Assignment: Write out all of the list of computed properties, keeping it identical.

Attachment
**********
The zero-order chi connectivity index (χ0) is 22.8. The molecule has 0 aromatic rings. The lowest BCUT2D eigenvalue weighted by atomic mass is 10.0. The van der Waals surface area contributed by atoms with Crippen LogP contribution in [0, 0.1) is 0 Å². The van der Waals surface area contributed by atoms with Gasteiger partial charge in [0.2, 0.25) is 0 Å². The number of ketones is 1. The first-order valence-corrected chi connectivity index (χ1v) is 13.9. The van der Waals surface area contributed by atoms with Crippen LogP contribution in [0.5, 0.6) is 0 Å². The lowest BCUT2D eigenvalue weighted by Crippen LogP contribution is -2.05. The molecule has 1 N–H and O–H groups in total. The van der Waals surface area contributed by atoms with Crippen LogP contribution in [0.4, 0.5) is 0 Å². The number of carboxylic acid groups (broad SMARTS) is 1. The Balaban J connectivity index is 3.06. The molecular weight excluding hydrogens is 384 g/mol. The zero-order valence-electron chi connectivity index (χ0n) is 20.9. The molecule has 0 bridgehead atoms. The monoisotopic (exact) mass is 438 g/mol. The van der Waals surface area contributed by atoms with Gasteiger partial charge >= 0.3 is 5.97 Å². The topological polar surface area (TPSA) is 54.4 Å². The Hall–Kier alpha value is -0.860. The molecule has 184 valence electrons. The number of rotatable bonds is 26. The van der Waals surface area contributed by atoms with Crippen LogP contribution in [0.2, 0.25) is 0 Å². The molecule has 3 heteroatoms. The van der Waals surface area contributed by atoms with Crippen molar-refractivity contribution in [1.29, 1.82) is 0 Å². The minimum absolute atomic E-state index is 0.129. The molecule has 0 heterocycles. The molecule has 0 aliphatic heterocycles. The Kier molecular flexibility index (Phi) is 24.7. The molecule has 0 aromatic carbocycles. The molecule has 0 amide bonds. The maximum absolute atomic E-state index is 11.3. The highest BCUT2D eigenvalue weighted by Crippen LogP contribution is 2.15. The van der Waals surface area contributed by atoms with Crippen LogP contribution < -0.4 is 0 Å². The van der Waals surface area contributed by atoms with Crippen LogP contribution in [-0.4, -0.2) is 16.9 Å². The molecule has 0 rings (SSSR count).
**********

The zero-order chi connectivity index (χ0) is 22.8. The molecule has 0 aromatic rings. The lowest BCUT2D eigenvalue weighted by atomic mass is 10.0. The van der Waals surface area contributed by atoms with Crippen LogP contribution in [0, 0.1) is 0 Å². The van der Waals surface area contributed by atoms with Gasteiger partial charge in [0.2, 0.25) is 0 Å². The number of ketones is 1. The first-order valence-corrected chi connectivity index (χ1v) is 13.9. The van der Waals surface area contributed by atoms with Crippen LogP contribution in [0.5, 0.6) is 0 Å². The lowest BCUT2D eigenvalue weighted by Crippen LogP contribution is -2.05. The molecule has 1 N–H and O–H groups in total. The van der Waals surface area contributed by atoms with Crippen LogP contribution in [0.4, 0.5) is 0 Å². The number of carboxylic acid groups (broad SMARTS) is 1. The Balaban J connectivity index is 3.06. The molecular weight excluding hydrogens is 384 g/mol. The zero-order valence-electron chi connectivity index (χ0n) is 20.9. The molecule has 0 bridgehead atoms. The monoisotopic (exact) mass is 438 g/mol. The van der Waals surface area contributed by atoms with Gasteiger partial charge >= 0.3 is 5.97 Å². The topological polar surface area (TPSA) is 54.4 Å². The Hall–Kier alpha value is -0.860. The molecule has 184 valence electrons. The number of rotatable bonds is 26. The van der Waals surface area contributed by atoms with Crippen LogP contribution in [0.2, 0.25) is 0 Å². The molecule has 3 heteroatoms. The van der Waals surface area contributed by atoms with Crippen molar-refractivity contribution in [1.29, 1.82) is 0 Å². The minimum absolute atomic E-state index is 0.129. The molecule has 0 heterocycles. The molecule has 0 aliphatic heterocycles. The Kier molecular flexibility index (Phi) is 24.7. The molecule has 0 aromatic carbocycles. The molecule has 0 amide bonds. The maximum absolute atomic E-state index is 11.3. The highest BCUT2D eigenvalue weighted by Crippen LogP contribution is 2.15. The van der Waals surface area contributed by atoms with Crippen LogP contribution < -0.4 is 0 Å². The van der Waals surface area contributed by atoms with Crippen LogP contribution in [-0.4, -0.2) is 16.9 Å². The molecule has 0 rings (SSSR count).